# the equivalence between paracompactness and second countablity in a locally Euclidean and $T_2$ space

suppose $M$ is a locally Euclidean Hausdorff space, show that $M$ is second countable if and only if it is paracompact and has countably many components. This is Problem 2-15 p.59 (or 1-5 p.30 in the new version) in: Introduction to smooth manifolds by John M. Lee.

In the hint he said if $M$ is paracompact, show that each component of $M$ has a locally finite cover by precompact open balls, and extract a subcover. But since we don't know about the metrizability of the space, every open cover has a subcover doesn't necessarily mean the space is second countable? Am I missing something here?

• you probably do not mean that each component is countable, but that the space has countably many components. If so, please edit to say "has countably many components". Show that the subcover of each component that you extract, being locally finite, is in fact countable (use connectedness of each component). You may just assume at first that the space itself is connected, since once you do this case, the the case with countably many components will follow easily. – Mirko Nov 28 '15 at 21:24
• As a hint for the ones who want to try the problem: One can in general prove that a path connected, locally compact and paracompact space is second countable. – nowhere dense Aug 18 '19 at 13:01

First of all, a topological space that is locally homeomorphic to a Euclidean space is locally compact, cf. this, and locally connected as those properties are local and preserved by homeomorphisms (and they hold for Euclidian spaces). Then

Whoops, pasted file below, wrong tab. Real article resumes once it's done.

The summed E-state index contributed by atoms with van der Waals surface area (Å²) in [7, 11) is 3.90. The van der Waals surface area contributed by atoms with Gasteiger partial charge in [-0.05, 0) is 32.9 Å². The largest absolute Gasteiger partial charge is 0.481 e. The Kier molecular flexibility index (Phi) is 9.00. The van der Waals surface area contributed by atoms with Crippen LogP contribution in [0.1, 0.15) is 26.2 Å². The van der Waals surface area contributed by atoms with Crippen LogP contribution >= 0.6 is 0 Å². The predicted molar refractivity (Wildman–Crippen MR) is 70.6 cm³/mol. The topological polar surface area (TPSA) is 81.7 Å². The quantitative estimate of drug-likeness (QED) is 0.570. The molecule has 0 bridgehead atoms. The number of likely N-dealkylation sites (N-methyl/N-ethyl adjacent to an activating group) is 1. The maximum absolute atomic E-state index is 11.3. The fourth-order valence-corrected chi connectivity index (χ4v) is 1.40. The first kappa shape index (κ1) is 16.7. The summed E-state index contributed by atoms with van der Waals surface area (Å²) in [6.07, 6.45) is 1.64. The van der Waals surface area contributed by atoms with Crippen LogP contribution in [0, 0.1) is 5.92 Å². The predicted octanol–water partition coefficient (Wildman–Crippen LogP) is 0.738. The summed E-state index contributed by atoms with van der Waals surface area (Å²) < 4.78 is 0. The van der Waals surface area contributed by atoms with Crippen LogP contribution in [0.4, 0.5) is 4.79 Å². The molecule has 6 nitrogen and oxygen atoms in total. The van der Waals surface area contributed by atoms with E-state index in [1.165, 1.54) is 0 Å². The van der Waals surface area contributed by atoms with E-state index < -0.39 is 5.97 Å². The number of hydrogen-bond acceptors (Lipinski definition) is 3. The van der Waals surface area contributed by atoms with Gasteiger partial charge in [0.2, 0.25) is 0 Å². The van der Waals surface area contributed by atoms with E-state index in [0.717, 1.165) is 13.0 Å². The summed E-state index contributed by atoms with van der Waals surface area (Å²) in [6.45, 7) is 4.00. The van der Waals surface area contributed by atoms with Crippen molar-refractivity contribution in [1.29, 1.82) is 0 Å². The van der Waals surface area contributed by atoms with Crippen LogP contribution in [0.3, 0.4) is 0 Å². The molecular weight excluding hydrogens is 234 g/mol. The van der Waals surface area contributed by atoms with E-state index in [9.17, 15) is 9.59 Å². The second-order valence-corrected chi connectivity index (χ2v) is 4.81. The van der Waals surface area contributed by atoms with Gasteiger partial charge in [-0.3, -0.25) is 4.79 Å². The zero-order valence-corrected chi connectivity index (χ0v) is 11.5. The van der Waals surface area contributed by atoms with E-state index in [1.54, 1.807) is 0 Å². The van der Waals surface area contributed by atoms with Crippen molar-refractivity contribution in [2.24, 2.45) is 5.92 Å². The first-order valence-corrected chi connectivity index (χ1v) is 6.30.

$M$ second-countable $\Longrightarrow\ M$ paracompact with countably many connected components:

This is Lemma 1.9 p.9 Foundations of Differentiable Manifolds and Lie Groups, Frank W. Warner or Thm 4.77 p.110 Introduction to Topological Manifolds, John Lee:

The authors show in the first part that $M$ is countable at infinity/$\sigma$-compact, i.e. $M = \bigcup_{n\in \mathbb{N}} K_n$ with $K_n \subset \overset{\circ}{K}_{n+1}$ compact. Let now $\mathcal{U}:=(U_i)_{i\in I}$ be any open cover of $M$:

$K_0$ is compact and covered by the family open subsets $(U_i\cap \overset{\circ}{K}_1)_{i\in I}$ so one can extract a finite subsequence. (Similarly for $K_1$)

Then by induction: for any $n \geq 2,\enspace \left(U_i\cap (\overset{\circ}{K}_{n+1}\backslash \overline{K}_{n-2})\right)_{i\in I}$ is an open cover of $\overline{K}_n\backslash K_{n-1}$, from which one extracts a finite cover.

By such a construction, one will cover every $K_n$ and hence all of $M$; the open subset of the cover are of the form $U_i\cap (\overset{\circ}{K}_{n+1}\backslash \overline{K}_{n-2})$ and thus included in $U_i$ (refinement of a cover) and any point is in one of the $\overset{\circ}{K}_n$ which is covered by finitely many $U_i$ (locally finite cover), i.e. $M$ is paracompact.

Edit: this last implication is not well justified here because a cover of $K_{n+1}$ or $K_{n-1}$ may also intersect with points of $K_n$ ... although the intuition is correct...

In this post, one uses the fact that a second countable space is separable, together with local connectedness to show that $M$ has countably many connected components.

$M$ paracompact with countably many connected components $\Longrightarrow\ M$ second-countable :

Since $M$ has countably many connected components $(C_k)_{k\in \mathbb{N}}$, it suffices to show that each of these components has a countable basis ($\mathbb{N}\times \mathbb{N}$ is still countable).

The idea is to use the fact that for any chart $(U,\varphi)$ (from definition of $M$ locally Euclidian), $U$ is second-countable as it is homeomorphic to a subset of $\mathbb{R}^n$ which is second-countable.

One shows again that $M$ is countable at infinity / $\sigma$-compact but starting with the hypothesis that $M$ paracompact. It is similar as above, cf. Theorem 12.11 p.38 of Topology and Geometry, Glen E. Bredon.

Finally with $\sigma$-compactness, $M$ is covered by countably many open subsets, each of which are second-countable.